The party powers are trying to comfort themselves by insisting that The Donald is winning only because he’s drawing voters who’re ignorant, racist, xenophobic and misogynistic. In fact, he’s drawing huge numbers of disaffected Republicans who’re mainly antiestablishment and deeply-anti the party’s own power players. These hard-hit, angry voters are not Koch-headed, laissez-faire ideologues — they like Trump’s opposition to job-busting trade scams, his mocking of big-money campaign donations, his call to hike taxes on Wall Street’s pampered hedge-funders, his support for Social Security, etc.

For these voters, “Operation Paul Ryan” is a dud, a farce … and an insult. Rep. Ryan has long been the kept-darling of the Wall Street/K Street crowd and the Koch brothers. The obtuse establishment snootily calls him “serious” presidential material — only because he champions such plutocratic policies as privatizing Social Security, cutting taxes on the superrich, deregulating Wall Street, and turning Medicare into a voucher system. The only thing serious about Ryan’s agenda is that it’s a dead-serious loser with the great majority of Americans.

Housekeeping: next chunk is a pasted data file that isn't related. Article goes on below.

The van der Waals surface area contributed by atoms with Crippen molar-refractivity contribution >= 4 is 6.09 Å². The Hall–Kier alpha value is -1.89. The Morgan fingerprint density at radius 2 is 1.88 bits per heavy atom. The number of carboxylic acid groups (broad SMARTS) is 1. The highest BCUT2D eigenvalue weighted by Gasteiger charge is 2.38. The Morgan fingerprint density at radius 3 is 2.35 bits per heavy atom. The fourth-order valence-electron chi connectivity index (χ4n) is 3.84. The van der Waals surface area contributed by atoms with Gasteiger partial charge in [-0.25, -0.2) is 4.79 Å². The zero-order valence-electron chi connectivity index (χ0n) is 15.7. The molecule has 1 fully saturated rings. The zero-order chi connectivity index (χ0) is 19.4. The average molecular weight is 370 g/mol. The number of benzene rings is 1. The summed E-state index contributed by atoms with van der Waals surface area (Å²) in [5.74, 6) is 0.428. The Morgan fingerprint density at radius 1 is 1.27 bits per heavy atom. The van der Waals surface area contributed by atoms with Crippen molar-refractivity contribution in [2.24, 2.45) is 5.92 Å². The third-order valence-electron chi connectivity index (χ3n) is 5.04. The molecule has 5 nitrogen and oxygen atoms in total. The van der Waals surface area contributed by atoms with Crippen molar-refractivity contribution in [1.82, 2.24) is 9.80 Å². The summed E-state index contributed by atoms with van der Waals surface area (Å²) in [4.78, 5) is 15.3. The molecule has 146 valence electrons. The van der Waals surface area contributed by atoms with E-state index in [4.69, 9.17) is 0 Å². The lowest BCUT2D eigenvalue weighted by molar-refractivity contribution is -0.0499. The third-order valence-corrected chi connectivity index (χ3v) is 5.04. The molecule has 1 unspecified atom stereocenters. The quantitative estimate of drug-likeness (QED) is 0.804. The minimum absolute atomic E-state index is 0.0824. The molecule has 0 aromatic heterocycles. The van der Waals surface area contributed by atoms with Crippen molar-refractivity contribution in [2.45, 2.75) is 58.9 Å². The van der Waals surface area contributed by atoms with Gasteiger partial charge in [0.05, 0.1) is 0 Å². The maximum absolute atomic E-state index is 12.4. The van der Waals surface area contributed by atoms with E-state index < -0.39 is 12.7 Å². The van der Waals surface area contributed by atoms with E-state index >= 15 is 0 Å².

Trying to knock-off Trump for Ryan is a sign of the GOP’s irreversible decline into cluelessness and political irrelevance.

 

By: Jim Hightower, The National Memo, April 6, 2016

April 7, 2016 Posted by | Donald Trump, Establishment Republicans, GOP, Paul Ryan | , , , , , , , , | Leave a comment